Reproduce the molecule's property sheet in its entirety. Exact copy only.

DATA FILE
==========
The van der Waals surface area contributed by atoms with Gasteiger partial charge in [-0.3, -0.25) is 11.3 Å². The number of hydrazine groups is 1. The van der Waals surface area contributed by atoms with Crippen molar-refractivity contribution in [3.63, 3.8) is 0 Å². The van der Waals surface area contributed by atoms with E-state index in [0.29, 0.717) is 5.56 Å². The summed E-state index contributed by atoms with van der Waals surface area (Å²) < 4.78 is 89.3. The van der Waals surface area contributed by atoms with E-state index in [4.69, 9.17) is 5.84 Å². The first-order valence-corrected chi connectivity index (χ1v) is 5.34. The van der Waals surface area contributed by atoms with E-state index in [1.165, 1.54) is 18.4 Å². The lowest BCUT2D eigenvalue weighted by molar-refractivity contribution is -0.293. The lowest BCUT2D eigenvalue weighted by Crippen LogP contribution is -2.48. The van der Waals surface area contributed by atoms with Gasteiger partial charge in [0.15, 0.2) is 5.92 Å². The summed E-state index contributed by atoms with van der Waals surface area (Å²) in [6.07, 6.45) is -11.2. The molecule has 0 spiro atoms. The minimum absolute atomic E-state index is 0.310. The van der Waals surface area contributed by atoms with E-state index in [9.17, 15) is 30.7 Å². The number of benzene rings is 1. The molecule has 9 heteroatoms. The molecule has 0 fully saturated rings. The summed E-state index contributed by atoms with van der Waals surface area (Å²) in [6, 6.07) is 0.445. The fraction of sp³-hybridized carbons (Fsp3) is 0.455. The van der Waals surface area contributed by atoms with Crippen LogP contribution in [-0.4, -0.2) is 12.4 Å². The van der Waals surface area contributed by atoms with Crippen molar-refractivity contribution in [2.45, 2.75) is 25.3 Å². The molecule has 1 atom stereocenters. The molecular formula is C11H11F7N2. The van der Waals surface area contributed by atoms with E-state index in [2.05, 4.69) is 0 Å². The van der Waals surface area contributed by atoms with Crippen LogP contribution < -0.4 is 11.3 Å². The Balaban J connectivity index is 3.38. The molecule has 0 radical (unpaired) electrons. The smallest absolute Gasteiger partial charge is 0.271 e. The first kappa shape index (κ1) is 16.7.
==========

The van der Waals surface area contributed by atoms with Gasteiger partial charge in [-0.3, -0.25) is 11.3 Å². The number of hydrazine groups is 1. The van der Waals surface area contributed by atoms with Crippen molar-refractivity contribution in [3.63, 3.8) is 0 Å². The van der Waals surface area contributed by atoms with E-state index in [0.29, 0.717) is 5.56 Å². The summed E-state index contributed by atoms with van der Waals surface area (Å²) < 4.78 is 89.3. The van der Waals surface area contributed by atoms with E-state index in [4.69, 9.17) is 5.84 Å². The first-order valence-corrected chi connectivity index (χ1v) is 5.34. The van der Waals surface area contributed by atoms with E-state index in [1.165, 1.54) is 18.4 Å². The lowest BCUT2D eigenvalue weighted by molar-refractivity contribution is -0.293. The lowest BCUT2D eigenvalue weighted by Crippen LogP contribution is -2.48. The van der Waals surface area contributed by atoms with Gasteiger partial charge in [0.15, 0.2) is 5.92 Å². The summed E-state index contributed by atoms with van der Waals surface area (Å²) in [6.07, 6.45) is -11.2. The molecule has 0 spiro atoms. The minimum absolute atomic E-state index is 0.310. The van der Waals surface area contributed by atoms with E-state index in [9.17, 15) is 30.7 Å². The number of benzene rings is 1. The molecule has 9 heteroatoms. The molecule has 0 fully saturated rings. The summed E-state index contributed by atoms with van der Waals surface area (Å²) in [6, 6.07) is 0.445. The fraction of sp³-hybridized carbons (Fsp3) is 0.455. The van der Waals surface area contributed by atoms with Crippen LogP contribution in [-0.4, -0.2) is 12.4 Å². The van der Waals surface area contributed by atoms with Crippen molar-refractivity contribution in [2.45, 2.75) is 25.3 Å². The molecule has 1 atom stereocenters. The molecular formula is C11H11F7N2. The van der Waals surface area contributed by atoms with E-state index in [2.05, 4.69) is 0 Å². The van der Waals surface area contributed by atoms with Crippen LogP contribution < -0.4 is 11.3 Å². The Balaban J connectivity index is 3.38. The molecule has 0 radical (unpaired) electrons. The smallest absolute Gasteiger partial charge is 0.271 e. The first kappa shape index (κ1) is 16.7.